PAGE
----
Sunday, January 05, 2014

Meet Chris Bostic!

They call him Mr. Boom-Bostic, very fantastic...honestly. Our Mr. Bostic is a great guy, just don't tell him I said that. Another one of the wonderful people I met on authonomy, he first stumbled into my field of vision by very humbly reviewing Ratpaths, then attempting to duck out of sight lest I return the favor. 
Which I did, of course, to find that he wrote books with the power to take you back to your old Girl Scout days.
We've been exchanging insults and praise ever since.

And no, that's not Indiana Jones, that's Chris.

Now, let's see what he has to say for himself.

Who are you? 
Someone that struggles with meeting new people, especially when it comes to self-promotion. I’d rather celebrate the accomplishments of others. So I’m pleased to note that you have another fabulous new book coming out. I’ll be eagerly watching for page for details on The Girl on the Red Pillow.

This is the moment where we all realize that this interview is a couple weeks old already, isn't it? I shouldn't have dawdled...blame Christmas...anyway, this isn't about me, this is about you. So, what else?
More specifically about me, I’m a father of three who sometimes wishes he could relive certain parts of his childhood. That’s why I write for young adults. There are so many things I would do differently. Or maybe not. It’s fun to pretend.

Where are you?
The suburbs of St. Louis, Missouri. Been in the midwestern United States my entire life, from the biggest cities to small towns.

Missouri, uh. I bet that's pretty cold right now. Which brings us to the next question. How are you? Motivated, but frustrated at times. It’s daunting to see there’s something like 9 million different book titles available on Amazon, so I really appreciate the ability to share some words with you and your audience.

Speaking of audiences, which book do you want to talk about? Tell us briefly what it is about.
I would love to tell you all about my first ever novel – Fugitives from Northwoods. Some would say it’s a story for boys seeing how it’s all actiony, wilderness survivalist, and basically Young Adult. But I’ve actually had a lot of excellent feedback from women, especially the parents of the kids that are supposed to be reading the book. But nothing could be more gratifying than having a boy on your son’s baseball team telling you that he read it as fast as he could and loved every page.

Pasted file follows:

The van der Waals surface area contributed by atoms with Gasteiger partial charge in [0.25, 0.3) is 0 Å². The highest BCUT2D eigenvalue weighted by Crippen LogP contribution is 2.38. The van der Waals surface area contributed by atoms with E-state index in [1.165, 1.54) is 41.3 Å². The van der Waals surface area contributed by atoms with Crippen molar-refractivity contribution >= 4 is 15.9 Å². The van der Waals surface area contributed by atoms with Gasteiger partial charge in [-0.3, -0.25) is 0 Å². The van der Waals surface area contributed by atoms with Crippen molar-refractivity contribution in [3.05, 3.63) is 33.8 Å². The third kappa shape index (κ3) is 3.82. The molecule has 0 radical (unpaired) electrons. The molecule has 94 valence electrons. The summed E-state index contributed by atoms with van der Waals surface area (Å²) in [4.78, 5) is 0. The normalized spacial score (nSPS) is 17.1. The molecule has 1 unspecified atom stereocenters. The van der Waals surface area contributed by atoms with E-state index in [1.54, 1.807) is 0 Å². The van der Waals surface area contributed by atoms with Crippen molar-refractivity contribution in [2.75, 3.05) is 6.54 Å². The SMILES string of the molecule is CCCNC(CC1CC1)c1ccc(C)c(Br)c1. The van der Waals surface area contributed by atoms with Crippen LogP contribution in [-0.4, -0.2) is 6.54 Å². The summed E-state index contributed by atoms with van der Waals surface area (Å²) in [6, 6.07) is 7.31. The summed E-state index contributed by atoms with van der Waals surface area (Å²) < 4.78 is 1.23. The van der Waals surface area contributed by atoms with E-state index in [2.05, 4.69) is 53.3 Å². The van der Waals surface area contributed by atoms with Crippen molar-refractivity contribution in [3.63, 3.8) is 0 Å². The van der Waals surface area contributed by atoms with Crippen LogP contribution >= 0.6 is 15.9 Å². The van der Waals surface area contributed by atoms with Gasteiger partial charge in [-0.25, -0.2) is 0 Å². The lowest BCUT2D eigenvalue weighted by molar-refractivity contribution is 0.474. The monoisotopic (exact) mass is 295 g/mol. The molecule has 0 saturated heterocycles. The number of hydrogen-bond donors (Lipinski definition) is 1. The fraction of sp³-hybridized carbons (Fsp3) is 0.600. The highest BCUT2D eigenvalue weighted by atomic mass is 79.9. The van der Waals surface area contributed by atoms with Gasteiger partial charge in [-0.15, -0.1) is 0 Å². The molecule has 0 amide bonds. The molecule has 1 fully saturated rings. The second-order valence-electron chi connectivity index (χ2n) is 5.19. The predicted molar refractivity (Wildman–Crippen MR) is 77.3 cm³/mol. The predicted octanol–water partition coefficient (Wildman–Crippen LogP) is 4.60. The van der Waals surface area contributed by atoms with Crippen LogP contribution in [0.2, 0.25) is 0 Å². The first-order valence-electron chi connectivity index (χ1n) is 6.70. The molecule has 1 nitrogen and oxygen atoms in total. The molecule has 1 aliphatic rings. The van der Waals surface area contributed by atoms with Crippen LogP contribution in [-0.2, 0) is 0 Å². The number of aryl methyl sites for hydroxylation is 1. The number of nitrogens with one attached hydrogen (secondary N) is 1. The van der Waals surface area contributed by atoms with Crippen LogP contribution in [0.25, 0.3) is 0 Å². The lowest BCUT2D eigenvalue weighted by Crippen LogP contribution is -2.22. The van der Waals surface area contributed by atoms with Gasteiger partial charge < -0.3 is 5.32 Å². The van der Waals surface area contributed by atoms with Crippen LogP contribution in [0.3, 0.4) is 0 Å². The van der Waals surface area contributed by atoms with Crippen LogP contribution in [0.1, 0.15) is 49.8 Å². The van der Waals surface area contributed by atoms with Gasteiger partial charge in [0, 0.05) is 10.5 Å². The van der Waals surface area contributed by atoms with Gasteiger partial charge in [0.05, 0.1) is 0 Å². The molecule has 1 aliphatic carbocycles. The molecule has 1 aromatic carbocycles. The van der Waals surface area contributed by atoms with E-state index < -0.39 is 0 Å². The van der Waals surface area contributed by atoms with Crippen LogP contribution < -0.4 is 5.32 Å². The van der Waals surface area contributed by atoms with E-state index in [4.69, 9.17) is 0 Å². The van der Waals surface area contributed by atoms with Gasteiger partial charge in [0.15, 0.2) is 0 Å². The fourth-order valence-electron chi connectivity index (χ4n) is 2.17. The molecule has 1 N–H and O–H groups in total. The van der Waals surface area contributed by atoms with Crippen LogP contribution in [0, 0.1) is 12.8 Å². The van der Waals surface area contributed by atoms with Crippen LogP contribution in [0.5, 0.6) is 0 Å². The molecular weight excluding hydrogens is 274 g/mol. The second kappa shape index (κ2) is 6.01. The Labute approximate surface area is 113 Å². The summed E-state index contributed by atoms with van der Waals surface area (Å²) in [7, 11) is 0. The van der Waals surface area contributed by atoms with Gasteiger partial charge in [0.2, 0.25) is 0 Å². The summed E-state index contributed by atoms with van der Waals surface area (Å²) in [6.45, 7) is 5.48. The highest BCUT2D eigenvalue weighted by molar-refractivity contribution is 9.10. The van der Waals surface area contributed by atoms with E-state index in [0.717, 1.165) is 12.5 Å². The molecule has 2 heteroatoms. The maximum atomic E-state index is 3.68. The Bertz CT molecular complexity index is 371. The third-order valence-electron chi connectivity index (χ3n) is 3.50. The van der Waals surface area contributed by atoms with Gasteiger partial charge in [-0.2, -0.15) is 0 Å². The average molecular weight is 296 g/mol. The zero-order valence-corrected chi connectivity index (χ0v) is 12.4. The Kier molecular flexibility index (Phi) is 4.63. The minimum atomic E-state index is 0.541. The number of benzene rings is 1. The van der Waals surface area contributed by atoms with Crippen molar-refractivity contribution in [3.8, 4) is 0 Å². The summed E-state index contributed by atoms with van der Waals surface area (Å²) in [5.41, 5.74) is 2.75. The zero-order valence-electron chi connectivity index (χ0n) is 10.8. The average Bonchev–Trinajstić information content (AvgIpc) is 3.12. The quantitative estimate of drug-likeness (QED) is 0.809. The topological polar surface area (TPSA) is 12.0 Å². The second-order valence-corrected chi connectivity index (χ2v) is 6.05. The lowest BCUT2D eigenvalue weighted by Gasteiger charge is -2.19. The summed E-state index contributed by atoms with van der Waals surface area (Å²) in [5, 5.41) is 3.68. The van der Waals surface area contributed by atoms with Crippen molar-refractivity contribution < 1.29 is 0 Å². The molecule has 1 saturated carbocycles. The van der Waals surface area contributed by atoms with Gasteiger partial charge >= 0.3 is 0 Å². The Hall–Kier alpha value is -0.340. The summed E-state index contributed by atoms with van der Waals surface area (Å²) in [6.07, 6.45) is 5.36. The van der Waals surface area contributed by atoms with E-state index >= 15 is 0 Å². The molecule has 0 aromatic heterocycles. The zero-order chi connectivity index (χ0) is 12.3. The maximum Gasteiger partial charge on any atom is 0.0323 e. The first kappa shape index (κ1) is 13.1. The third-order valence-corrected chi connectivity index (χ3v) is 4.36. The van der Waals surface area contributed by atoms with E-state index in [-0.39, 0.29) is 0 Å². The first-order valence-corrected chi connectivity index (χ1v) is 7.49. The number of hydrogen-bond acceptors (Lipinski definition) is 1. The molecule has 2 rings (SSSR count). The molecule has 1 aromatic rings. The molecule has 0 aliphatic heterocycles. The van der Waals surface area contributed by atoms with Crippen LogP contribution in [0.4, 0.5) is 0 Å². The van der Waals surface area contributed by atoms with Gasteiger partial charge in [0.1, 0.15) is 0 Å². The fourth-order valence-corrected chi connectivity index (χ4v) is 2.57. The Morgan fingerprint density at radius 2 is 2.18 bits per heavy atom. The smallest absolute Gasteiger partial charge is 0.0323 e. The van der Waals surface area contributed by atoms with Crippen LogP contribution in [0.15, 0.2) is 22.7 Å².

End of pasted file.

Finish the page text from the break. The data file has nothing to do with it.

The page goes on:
The book is set in a not-too-distant future America. The economy has collapsed, cities have crumbled, and kids are sent to work camps to provide for the common good. Tired of their mistreatment, a group of boys and the girls in neighboring bunkhouses break out and brave the wilds of northern Minnesota on a frantic, risky run for the border.

Why did you write it? 
Because I was bored. I hadn’t written anything since my school days a long time ago – at least nothing other than the occasional boring report for work. I used to read at lunchtime every day for a little break, and after I finished Catching Fire for the third time, I really couldn’t bring myself to read Mockingjay again. Nothing else sounded interesting at the time, so I figured why not try to write something.

If you could make up your own genre for this book, what would it be?
Libertarian fiction. I suppose that might actually be a real genre, but not a very common one. Lots of great dystopian books have strong libertarian leanings. Basically, it’s the idea that not many people really want to be told what to do - especially not forced to do something. I think teens can really relate to that.

Where do you get your ideas? What inspires you?
Vacations. Every time I’m lucky enough to have a little time off work and travel away from home, it seems like inspiration strikes. There’s something about new places that brings adventure stories to mind. Thankfully, I’ve never had any epically bad experiences like my characters always seem to be running into.

Do parts of you shine through? Are some characters like you, or friends, or family?
I find the best way to get into a head of a character and bring them to life is to model them on someone you know. So, yes, there are definitely characters that are at least loosely based on people I have met. Some aren’t necessarily complimentary, so I better not share any names.
I don’t necessarily write about myself, but sometimes my characters are more like the person I would like to be, or the person I would like to have been at that age.

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